A man with black hair, mustache and white shirt with shorter woman with shoulder-length light-brown hair and white shirt, man holding tabby kitten and woman holding one black and one tabby kitten.

Molly and Alejandro Arambula, and present fosters Socks, BLT and Pastrami: “For us, it’s been a learning curve. Even after five years, we learned not to be afraid to ask questions. We have a very supportive community.”

 

When LA County’s stay-at-home order went into effect, Molly and Alejandro found themselves working from home. The couple had fostered dogs in the past but had moved over to cats after joining Wrigley Kittens, a Facebook page that networks neighborhood community cats, TNR, rescue, adoption and other practical cat-welfare things in the Wrigley. The Arambulas find most of their fosters there, under the auspices of Zazzy Cats.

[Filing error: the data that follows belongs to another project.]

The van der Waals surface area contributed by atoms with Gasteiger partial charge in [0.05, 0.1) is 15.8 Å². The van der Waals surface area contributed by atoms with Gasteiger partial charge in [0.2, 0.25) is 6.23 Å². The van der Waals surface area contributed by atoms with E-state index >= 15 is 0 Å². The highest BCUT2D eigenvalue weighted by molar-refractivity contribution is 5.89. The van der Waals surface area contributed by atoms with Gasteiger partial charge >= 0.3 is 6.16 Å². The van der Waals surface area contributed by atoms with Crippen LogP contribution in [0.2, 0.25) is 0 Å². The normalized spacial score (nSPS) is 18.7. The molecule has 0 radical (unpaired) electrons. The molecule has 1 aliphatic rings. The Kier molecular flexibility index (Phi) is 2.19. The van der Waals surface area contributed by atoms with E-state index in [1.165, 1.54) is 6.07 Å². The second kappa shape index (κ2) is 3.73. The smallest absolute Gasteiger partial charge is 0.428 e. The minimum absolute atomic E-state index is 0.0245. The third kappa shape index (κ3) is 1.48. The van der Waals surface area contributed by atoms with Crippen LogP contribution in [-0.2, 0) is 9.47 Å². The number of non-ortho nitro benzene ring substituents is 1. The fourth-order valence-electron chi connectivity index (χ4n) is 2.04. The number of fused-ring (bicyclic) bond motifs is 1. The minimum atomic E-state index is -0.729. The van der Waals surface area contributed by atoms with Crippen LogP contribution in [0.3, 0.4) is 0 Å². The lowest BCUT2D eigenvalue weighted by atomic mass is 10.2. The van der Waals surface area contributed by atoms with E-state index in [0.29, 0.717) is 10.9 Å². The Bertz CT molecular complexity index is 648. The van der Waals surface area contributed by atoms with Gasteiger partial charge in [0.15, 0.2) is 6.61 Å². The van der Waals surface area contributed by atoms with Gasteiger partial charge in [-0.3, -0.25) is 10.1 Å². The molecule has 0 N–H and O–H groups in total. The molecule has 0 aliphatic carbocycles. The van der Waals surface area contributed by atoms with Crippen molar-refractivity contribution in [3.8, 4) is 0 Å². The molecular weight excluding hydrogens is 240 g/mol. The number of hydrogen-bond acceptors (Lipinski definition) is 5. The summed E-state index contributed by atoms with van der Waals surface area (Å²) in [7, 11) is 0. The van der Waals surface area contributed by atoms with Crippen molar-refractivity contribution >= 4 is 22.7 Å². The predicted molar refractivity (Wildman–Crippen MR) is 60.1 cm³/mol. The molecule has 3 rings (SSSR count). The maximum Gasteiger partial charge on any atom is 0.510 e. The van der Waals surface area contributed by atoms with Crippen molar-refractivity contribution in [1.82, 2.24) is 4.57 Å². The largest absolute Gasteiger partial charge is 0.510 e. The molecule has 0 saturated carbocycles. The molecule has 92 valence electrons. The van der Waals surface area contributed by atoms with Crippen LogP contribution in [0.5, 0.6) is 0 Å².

“Kitten season is right around the corner, and there will be a lot of intakes,” said Molly. She and her husband share Erica Elliott Castillo’s concern about the combined effect of the pandemic and the next kitten tsunami during the birthing months.

Like other fosters, the Arambulas recommend patience for anyone wanting to host a pet. Thinking outside the litter box is also a bonus, as in the case with James. James was a challenge. A family had given him up because of behavior issues, but the couple were in it for the long haul. They tried everything: socializing with other cats, cuddling, brushing his fur.

“His coat got better, but not his behavior,” Molly said. “We could pick him up a little bit at a time, but he’d wind up getting overstimulated again.”

They stuck it out until Kelly found a farm to send James to—yes, I know how that sounds, but it’s an actual farm, honest. According to Molly, who’s visited, James is living his best life there.